Performance benchmark of Dynamic object instantiation

I have been tinkering around my "home brewed" dependency injection library, as I mentioned in my last post. Since most of the code revolves around instantiating objects (well, and keeping them orderly registered), I figured it couldn't hurt to check out which is the best (i.e. fastest) way to dynamically instantiate objects in .NET.

There are essentially two ways you can register objects to my IoC container: using a delegate or using the type. The delegate is a really nice method, also used by Autofac (any comparison between my library and Autofac is probably an insult to Autofac  :)). It works like this:

container.Register(c => new Implementor());

In this case the delegate simply instantiates an instance of a class that implements the IInterface interface. Pretty slick and also very fast: calling the delegate is exactly one method call slower than calling the new operator, so that shouldn't be a problem at all.

Problem is, sometimes you can't register a delegate (for instance when you're registering dynamically loaded plug-ins to the container). In that case you need to manually instantiate the objects: .NET provides a lot of different ways to do that, and some methods can be compiled to dynamic methods or to delegates which probably should improve their performance.

There's a pretty complete blog post by Haibo Luo, but it's 5 years old and might not be accurate (it also misses the methods that use System.Linq.Expressions).


I threw some code together (source code) that instantiates 10.000 objects with each of the following methods and returns the elapsed time:

Direct instantiation

This is actually the simplest one, just for reference:

var tmp = new MyClass();

Since many articles boast that object instantiation in .NET is incredibly fast, I'd like to know how fast it really is.


This is also a method that has been around since .NET 1.0 and seems to be simple and well optimized.

var tmp = (MyClass)Activator.CreateInstance(typeof(MyClass));

There's a generic version as well:

var tmp = Activator.CreateInstance<MyClass>();

Invoking the constructor

By using reflection we can extract a reference to the default constructor of our class and invoke it dynamically:

var cInfo = typeof(MyClass).GetConstructor(Type.EmptyTypes);
var tmp = (MyClass)cInfo.Invoke(null);

Compiling the constructor invokation

Using .NET's code generation classes we can actually compile the code above to a dynamic method (in a dynamic in-memory assembly) and run that code instead. That should be - intuitively - as fast as the direct new() call.

AssemblyBuilder asmBldr = AppDomain.CurrentDomain.DefineDynamicAssembly(
	new AssemblyName("InMemory"), AssemblyBuilderAccess.Run);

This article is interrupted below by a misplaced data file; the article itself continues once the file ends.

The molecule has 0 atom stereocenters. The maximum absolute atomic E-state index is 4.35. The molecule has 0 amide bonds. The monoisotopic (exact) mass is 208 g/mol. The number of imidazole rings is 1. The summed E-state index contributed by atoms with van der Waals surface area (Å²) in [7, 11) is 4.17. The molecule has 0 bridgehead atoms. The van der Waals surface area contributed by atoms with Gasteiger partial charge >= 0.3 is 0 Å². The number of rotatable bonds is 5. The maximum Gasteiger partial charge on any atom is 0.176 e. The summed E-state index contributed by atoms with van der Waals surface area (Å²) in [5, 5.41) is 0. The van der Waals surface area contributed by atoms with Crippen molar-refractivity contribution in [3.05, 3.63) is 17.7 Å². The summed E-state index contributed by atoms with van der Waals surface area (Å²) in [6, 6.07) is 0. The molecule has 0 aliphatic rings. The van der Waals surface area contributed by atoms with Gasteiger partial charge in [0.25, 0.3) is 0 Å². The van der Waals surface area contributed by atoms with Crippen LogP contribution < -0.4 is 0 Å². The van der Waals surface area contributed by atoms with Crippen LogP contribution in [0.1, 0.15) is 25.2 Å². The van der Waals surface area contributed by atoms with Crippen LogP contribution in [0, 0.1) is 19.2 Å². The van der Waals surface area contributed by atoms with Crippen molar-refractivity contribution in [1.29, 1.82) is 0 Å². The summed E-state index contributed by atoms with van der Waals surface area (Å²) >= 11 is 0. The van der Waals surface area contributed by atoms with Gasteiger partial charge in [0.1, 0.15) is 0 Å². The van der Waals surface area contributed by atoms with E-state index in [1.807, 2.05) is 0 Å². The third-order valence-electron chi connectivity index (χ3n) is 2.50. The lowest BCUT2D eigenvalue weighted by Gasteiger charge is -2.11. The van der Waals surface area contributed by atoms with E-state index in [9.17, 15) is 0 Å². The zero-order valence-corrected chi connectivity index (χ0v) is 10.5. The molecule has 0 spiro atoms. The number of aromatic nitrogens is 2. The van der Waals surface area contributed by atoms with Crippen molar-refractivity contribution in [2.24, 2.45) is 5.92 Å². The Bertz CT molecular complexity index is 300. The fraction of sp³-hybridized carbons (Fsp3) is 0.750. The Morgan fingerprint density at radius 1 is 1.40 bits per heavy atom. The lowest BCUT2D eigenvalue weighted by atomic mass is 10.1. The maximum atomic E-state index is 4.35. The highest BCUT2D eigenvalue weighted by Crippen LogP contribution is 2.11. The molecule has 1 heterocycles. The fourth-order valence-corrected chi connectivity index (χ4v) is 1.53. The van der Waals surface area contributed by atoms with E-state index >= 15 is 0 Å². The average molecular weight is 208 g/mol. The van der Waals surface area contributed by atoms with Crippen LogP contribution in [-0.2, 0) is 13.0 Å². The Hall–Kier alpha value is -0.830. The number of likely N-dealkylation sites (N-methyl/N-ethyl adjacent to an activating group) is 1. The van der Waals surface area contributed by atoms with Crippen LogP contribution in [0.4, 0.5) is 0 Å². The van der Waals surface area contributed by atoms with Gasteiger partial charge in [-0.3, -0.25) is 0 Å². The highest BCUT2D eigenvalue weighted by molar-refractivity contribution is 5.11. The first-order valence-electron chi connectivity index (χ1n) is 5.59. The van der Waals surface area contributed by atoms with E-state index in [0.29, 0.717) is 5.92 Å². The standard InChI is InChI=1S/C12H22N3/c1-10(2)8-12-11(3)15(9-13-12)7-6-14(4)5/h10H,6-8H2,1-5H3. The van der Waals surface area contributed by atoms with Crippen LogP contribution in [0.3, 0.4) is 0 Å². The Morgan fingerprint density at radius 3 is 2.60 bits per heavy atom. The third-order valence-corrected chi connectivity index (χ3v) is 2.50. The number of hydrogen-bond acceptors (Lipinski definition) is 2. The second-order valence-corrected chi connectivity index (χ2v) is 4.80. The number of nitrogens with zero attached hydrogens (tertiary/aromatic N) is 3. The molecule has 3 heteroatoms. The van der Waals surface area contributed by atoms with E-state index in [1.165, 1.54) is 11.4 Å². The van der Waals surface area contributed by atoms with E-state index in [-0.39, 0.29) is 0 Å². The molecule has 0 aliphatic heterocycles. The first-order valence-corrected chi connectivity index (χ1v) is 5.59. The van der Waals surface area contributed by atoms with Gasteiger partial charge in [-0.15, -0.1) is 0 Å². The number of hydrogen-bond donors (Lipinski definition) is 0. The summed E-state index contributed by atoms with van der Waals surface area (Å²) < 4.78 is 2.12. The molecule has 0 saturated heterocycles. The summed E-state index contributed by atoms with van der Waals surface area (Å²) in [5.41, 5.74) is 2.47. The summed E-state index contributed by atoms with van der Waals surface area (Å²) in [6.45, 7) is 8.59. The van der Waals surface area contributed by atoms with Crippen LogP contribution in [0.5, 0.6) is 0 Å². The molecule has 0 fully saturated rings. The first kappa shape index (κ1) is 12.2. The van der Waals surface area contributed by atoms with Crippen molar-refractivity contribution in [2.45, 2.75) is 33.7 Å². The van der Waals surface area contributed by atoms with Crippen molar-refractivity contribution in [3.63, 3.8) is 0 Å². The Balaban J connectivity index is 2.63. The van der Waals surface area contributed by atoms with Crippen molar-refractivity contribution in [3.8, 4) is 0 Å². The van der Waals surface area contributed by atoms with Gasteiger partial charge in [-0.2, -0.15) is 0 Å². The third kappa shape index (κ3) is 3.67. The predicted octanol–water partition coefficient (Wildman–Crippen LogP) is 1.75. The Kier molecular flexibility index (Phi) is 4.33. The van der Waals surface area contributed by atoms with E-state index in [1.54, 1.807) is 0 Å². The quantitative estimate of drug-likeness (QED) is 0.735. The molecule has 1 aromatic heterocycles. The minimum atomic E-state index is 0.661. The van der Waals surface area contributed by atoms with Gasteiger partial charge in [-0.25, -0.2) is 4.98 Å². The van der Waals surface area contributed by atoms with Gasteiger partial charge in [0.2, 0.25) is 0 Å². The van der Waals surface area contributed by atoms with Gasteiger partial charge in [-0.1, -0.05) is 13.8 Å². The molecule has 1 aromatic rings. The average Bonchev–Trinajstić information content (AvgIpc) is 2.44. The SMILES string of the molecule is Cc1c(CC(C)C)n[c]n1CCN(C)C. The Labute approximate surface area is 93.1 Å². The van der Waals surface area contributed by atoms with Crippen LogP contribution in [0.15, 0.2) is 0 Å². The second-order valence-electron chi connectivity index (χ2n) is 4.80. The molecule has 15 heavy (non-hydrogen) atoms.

ModuleBuilder modBldr = asmBldr.DefineDynamicModule("helper");
TypeBuilder typeBldr = modBldr.DefineType("ClassFactory");

//Build a static factory method
MethodBuilder methBldr = typeBldr.DefineMethod(typeof(MyClass).Name,
	MethodAttributes.Public | MethodAttributes.Static, typeof(MyClass), Type.EmptyTypes);
ILGenerator ilgen = methBldr.GetILGenerator();
ilgen.Emit(OpCodes.Newobj, typeof(MyClass).GetConstructor(Type.EmptyTypes));

//Get a reference to the new dynamic method
Type baked = typeBldr.CreateType();
MethodInfo mi = baked.GetMethod(typeof(MyClass).Name);

var tmp = (MyClass)mi.Invoke(null, null);

That dynamic invocation on MethodInfo doesn't look all too fast. To improve that, we can invoke that method as a delegate instead:

var miDelegate = (Func<MyClass>)Delegate.CreateDelegate(typeof(Func<MyClass>), mi);
var tmp = miDelegate();

Using Linq.Expressions

With the power of Linq we can build an expression with a single new() operation and compile that (instead of doing all the dynamic assembly writing above).

NewExpression constrCall = Expression.New(typeof(MyClass));
var lambda = Expression.Lambda(constrCall);
var constrDelegate = lambda.Compile();
var tmp = (MyClass)constrDelegate.DynamicInvoke();

That too can be cast to a generic delegate and then be called directly:

NewExpression constrCall = Expression.New(typeof(MyClass));
var lambda = Expression.Lambda>(constrCall);
var constrDelegate = lambda.Compile();
var tmp = constrDelegate();

The results

The benchmark results

The bars with dark colors are the generic methods, that take a statically compiled type definition. The lighter bars are fully dynamic methods.

So: object instantiation via new() is actually very fast. 1.6 milliseconds for 10.000 objects is pretty good, I suppose.  :) Dynamically calling a method is always a bad idea: both using a Linq Expression and using a dynamically generated Assembly are very slow if you cannot convert the method call to a statically typed delegate (which I cannot do in my case). On the other hand, if you can it's awesome: practically as fast as direct instantiation.

Invoking the constructor isn't bad at all (much better than dynamically invoking a method), but using Activator.CreateInstance appears to be the best choice nonetheless. The article mentioned before actually suggests that Activator contains some special optimization and caches the last 16 instantiated types.

Surprisingly, the generic Activator.CreateInstance<T> is way slower than the non-generic one.

In conclusion: I'm going to stick with Activator since it seems the "standard" way of doing things and is quite fast without requiring any code from my side (and that's just great)!